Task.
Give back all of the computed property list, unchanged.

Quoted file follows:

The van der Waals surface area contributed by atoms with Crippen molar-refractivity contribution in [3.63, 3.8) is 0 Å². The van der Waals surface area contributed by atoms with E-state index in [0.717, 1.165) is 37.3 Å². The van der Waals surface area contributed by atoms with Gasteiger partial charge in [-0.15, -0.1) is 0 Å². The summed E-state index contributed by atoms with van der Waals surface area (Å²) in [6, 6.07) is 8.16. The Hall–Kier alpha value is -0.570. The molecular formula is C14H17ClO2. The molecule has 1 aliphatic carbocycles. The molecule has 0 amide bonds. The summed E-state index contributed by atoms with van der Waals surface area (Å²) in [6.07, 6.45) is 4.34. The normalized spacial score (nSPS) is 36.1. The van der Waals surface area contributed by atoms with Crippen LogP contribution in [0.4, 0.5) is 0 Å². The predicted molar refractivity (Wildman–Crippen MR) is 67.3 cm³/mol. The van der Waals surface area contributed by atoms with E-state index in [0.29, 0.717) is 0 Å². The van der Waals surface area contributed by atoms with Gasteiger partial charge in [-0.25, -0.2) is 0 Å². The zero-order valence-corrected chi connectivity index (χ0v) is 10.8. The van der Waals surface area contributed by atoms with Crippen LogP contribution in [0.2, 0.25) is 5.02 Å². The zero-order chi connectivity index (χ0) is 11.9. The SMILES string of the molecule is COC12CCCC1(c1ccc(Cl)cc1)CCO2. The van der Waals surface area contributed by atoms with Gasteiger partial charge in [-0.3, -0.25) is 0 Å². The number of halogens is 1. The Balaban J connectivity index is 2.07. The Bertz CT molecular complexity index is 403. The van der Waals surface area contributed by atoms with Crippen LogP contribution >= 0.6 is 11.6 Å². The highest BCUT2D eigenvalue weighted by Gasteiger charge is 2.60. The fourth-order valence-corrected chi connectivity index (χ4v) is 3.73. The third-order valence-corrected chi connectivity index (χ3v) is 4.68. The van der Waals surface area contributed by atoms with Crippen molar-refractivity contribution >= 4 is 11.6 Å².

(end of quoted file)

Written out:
The van der Waals surface area contributed by atoms with Crippen molar-refractivity contribution in [3.63, 3.8) is 0 Å². The van der Waals surface area contributed by atoms with E-state index in [0.717, 1.165) is 37.3 Å². The van der Waals surface area contributed by atoms with Gasteiger partial charge in [-0.15, -0.1) is 0 Å². The summed E-state index contributed by atoms with van der Waals surface area (Å²) in [6, 6.07) is 8.16. The Hall–Kier alpha value is -0.570. The molecular formula is C14H17ClO2. The molecule has 1 aliphatic carbocycles. The molecule has 0 amide bonds. The summed E-state index contributed by atoms with van der Waals surface area (Å²) in [6.07, 6.45) is 4.34. The normalized spacial score (nSPS) is 36.1. The van der Waals surface area contributed by atoms with Crippen LogP contribution in [0.4, 0.5) is 0 Å². The predicted molar refractivity (Wildman–Crippen MR) is 67.3 cm³/mol. The van der Waals surface area contributed by atoms with E-state index in [0.29, 0.717) is 0 Å². The van der Waals surface area contributed by atoms with Gasteiger partial charge in [-0.25, -0.2) is 0 Å². The zero-order valence-corrected chi connectivity index (χ0v) is 10.8. The van der Waals surface area contributed by atoms with Crippen LogP contribution in [0.2, 0.25) is 5.02 Å². The zero-order chi connectivity index (χ0) is 11.9. The SMILES string of the molecule is COC12CCCC1(c1ccc(Cl)cc1)CCO2. The van der Waals surface area contributed by atoms with Gasteiger partial charge in [-0.3, -0.25) is 0 Å². The number of halogens is 1. The Balaban J connectivity index is 2.07. The Bertz CT molecular complexity index is 403. The van der Waals surface area contributed by atoms with Crippen LogP contribution >= 0.6 is 11.6 Å². The highest BCUT2D eigenvalue weighted by Gasteiger charge is 2.60. The fourth-order valence-corrected chi connectivity index (χ4v) is 3.73. The third-order valence-corrected chi connectivity index (χ3v) is 4.68. The van der Waals surface area contributed by atoms with Crippen molar-refractivity contribution >= 4 is 11.6 Å².